LitOps: Authorial Cross-Discipline

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This post is about writing. Just bear with me a moment…

In 1776, a Scotsman by the name of Adam Smith published a book entitled The Wealth of Nations. As his work defined early capitalism, one of his largest concerns was how labor (particularly manufacturing-based) risked learning skills and tasks that were too specialized to acknowledge the greater whole of the process.

Fast forward to 2016 and in some fields we have the exact opposite problem: we’re asked to do almost too much.

If you ask me about my day job, my usual response is that I’m a developer. In truth, the term for my field is DevOps (Development Operations), a cross-discipline that consists of various kinds of programming, networking, and database administrations. I create interactive webpages, set up the end points that they pass on their way to the databases, plural. Sometimes I triage network or server performance issues, sometimes I connect to remote servers for deployments. Name just about any technical difficulty and I’ve either dealt with it or were somehow involved in the resolution thereof. Being a developer these days involves a great deal of skills and knowledge.

Being a litterateur (writer) is rather similar.

I suppose you can call it LitOps, literary operations. But whether it’s a truly self-published author or an independent press trying to get booted, there are many hats to wear. Aside from writing and editing manuscripts, there’s formatting (more complex these days due to print versus e-reader files such as mobi, pdf and epub). There’s cover art, which not only includes the illustrated or graphic front but measurements for the spine and the back cover. And all of this grows more complex with any experimental introductions, such as adding illustrations or e-book linking.

I’ve never tried a “choose your own adventure” book with hyperlinks but I suspect that would be technically interesting…

Outside of production there’s marketing; setting up promotions, contacting critics for reviews, author signings, online advertising and anything else that can influence readers. Sales can be automated online, but at conventions there is a need to ship or transport the goods, prepare the table, handle direct sales, and then break all that down after. And then there’s managing public relations. Aside from face-to-face, people often ask questions on Facebook or Twitter and they’re probably going to want to be answered in a professional manner.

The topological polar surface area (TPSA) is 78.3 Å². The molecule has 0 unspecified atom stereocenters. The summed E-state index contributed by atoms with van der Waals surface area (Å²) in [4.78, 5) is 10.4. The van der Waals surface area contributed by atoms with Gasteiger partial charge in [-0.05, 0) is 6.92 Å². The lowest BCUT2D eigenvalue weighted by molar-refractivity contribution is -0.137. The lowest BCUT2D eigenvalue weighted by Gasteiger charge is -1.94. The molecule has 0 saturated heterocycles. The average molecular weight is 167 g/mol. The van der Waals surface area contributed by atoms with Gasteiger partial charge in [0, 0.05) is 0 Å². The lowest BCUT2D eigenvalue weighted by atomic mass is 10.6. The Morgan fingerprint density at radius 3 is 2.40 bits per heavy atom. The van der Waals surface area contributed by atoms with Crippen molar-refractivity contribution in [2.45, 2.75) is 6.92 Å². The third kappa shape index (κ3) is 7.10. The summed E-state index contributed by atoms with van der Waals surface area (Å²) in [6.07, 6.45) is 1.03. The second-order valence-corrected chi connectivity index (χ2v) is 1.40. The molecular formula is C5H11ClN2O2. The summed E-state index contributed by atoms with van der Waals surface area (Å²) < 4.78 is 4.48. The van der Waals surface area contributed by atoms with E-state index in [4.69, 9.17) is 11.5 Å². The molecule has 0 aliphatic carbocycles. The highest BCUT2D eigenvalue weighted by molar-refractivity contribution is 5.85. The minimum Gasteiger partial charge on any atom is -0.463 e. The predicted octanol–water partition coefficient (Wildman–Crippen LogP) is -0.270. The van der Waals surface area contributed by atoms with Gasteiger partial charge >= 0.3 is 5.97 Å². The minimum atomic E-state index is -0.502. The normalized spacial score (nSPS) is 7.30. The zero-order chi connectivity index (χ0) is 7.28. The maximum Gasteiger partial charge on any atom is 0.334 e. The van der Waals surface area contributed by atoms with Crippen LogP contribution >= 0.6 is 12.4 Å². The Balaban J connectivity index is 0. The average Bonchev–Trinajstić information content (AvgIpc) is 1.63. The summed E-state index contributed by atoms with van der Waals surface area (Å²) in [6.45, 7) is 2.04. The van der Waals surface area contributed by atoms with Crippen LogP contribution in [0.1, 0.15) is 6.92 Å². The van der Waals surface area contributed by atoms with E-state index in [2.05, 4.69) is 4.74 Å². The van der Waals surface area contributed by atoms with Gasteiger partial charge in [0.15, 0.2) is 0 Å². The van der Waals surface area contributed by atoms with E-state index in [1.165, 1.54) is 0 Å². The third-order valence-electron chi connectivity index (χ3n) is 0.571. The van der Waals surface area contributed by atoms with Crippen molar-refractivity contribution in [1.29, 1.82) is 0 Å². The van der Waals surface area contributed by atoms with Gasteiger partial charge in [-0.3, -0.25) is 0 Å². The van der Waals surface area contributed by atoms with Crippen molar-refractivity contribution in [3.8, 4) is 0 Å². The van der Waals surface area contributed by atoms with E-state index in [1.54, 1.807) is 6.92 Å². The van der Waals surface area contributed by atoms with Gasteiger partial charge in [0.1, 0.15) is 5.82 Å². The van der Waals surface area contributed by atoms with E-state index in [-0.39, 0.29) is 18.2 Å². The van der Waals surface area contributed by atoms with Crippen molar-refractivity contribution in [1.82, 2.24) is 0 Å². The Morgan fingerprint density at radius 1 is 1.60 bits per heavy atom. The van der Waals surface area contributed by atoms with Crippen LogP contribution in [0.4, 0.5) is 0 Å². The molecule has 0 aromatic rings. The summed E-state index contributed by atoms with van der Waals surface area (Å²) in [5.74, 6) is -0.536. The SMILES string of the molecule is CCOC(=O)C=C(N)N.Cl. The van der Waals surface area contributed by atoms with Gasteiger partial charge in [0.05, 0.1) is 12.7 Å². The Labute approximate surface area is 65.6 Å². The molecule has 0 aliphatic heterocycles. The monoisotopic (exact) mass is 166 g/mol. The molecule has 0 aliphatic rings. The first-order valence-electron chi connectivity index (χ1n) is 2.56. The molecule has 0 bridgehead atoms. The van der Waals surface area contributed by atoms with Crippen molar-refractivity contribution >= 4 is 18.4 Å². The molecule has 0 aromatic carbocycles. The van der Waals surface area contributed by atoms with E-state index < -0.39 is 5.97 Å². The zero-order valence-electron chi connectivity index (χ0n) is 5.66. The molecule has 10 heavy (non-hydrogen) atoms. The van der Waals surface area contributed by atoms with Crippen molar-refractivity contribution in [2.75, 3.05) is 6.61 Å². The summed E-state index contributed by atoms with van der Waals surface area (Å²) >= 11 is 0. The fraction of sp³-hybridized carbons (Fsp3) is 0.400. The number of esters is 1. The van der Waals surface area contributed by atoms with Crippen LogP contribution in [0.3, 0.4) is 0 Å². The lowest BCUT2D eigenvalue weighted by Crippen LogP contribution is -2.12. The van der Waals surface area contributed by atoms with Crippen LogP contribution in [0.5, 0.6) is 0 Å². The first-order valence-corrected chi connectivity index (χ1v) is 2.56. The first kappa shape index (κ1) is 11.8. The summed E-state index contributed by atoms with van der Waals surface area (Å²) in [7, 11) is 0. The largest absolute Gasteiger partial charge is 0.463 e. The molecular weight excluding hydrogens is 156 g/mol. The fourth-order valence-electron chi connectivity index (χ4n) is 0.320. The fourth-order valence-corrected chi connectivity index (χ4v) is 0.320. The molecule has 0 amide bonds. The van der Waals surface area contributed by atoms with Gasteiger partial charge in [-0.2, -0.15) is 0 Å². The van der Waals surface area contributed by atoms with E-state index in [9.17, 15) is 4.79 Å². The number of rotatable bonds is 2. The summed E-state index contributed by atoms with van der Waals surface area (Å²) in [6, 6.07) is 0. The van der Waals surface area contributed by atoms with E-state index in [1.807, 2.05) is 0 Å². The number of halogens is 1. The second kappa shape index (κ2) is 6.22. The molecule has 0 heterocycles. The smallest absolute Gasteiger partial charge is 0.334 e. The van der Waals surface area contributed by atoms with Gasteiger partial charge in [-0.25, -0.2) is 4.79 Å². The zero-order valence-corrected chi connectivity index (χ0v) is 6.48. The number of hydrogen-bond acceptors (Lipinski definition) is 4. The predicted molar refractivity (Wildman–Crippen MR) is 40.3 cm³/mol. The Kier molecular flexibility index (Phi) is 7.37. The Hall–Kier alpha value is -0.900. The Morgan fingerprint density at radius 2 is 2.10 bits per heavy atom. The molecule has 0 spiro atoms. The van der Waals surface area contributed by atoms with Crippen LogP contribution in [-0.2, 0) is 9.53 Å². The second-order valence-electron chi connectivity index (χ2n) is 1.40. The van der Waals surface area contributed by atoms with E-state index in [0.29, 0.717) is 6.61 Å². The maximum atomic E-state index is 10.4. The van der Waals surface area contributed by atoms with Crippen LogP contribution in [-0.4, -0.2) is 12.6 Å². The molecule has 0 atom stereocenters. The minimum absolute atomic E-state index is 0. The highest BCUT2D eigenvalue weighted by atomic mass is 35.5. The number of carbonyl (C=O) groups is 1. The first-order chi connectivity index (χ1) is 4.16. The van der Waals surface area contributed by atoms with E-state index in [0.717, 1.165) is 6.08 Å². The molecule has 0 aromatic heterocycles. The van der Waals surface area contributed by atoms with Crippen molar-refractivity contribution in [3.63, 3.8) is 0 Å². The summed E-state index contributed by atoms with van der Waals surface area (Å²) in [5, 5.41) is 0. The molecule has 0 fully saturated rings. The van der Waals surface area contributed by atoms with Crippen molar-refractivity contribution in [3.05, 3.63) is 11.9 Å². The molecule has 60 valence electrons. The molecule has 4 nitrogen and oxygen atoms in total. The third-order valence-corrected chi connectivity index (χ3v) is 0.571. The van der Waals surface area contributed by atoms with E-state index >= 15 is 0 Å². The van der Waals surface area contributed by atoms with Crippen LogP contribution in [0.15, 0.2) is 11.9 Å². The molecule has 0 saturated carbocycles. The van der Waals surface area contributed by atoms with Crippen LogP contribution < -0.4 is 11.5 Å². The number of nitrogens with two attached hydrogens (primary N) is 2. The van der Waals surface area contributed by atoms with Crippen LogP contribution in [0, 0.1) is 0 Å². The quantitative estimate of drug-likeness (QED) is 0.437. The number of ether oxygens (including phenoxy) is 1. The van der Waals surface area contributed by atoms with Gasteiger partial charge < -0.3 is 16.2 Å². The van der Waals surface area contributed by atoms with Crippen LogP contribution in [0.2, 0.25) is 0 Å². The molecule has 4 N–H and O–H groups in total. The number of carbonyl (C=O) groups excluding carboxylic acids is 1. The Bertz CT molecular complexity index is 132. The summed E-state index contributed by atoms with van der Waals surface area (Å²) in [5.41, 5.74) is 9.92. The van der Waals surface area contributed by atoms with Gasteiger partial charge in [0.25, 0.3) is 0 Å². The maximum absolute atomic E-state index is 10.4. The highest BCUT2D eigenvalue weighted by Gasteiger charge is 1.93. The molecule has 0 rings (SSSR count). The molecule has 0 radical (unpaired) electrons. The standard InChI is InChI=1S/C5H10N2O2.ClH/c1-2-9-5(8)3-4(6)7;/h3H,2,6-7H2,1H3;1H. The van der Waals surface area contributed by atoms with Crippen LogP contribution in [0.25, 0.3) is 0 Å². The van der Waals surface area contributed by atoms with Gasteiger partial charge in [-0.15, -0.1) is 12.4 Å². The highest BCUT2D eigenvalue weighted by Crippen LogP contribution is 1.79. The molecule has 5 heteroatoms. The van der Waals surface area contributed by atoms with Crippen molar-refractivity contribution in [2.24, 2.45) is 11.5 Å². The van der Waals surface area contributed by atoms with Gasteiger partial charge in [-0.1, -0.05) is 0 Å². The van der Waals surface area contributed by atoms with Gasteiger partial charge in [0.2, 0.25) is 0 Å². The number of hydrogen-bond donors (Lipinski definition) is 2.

And there’s even a legal side. At its simplest, a publisher has to deal with the terms of service with his/her distributors. If publishing third parties, there has to be written agreements regarding how rights and royalties are handled. If you work with other creators, there are franchise agreements too. I’ve signed and worked on franchised works include Stoic Studio’s The Banner Saga game series (The Gift of Hadrborg‘s print version is coming soon) and now my company’s forthcoming Outliers universe.

I suspect that if you’re an up-and-coming writer, you’re probably reading all this and saying “No, no I don’t want to deal with any of this!” Well, the old ways aren’t dead. There are still the successful and established publishing companies out there that can afford to have its employees and contractors specialize. A friend of mine mentioned how great it is to work for one of these: all he does is write and answer questions regarding editing, and occasionally attend a few signings.

But the hard truth is that many of those established, profitable publishers truly want established, profitable authors. Sometimes an author will “make it,” and get paid a professional’s salary. But unless they keep at it and find their audience, there’s little staying power. How often does a short story ever take a person to the top?  How often is an author’s debut novel the pinnacle of their bibliography? Examples exist, but it’s like that one school kid who becomes a professional athlete; exceedingly rare compared to the size of the field.

Learn. Grow. Expand. We all want to write, but never be afraid of kaizen. Sometimes that means doing things you don’t want to do, but someone has to. And no one is going to care more about your work than you. Learn the business, because knowing is powerful in its own right.

This is what it means to be an author these days.  And it is better to embrace the change until it affords one a better opportunity than to assume that the opportunity is ever coming.

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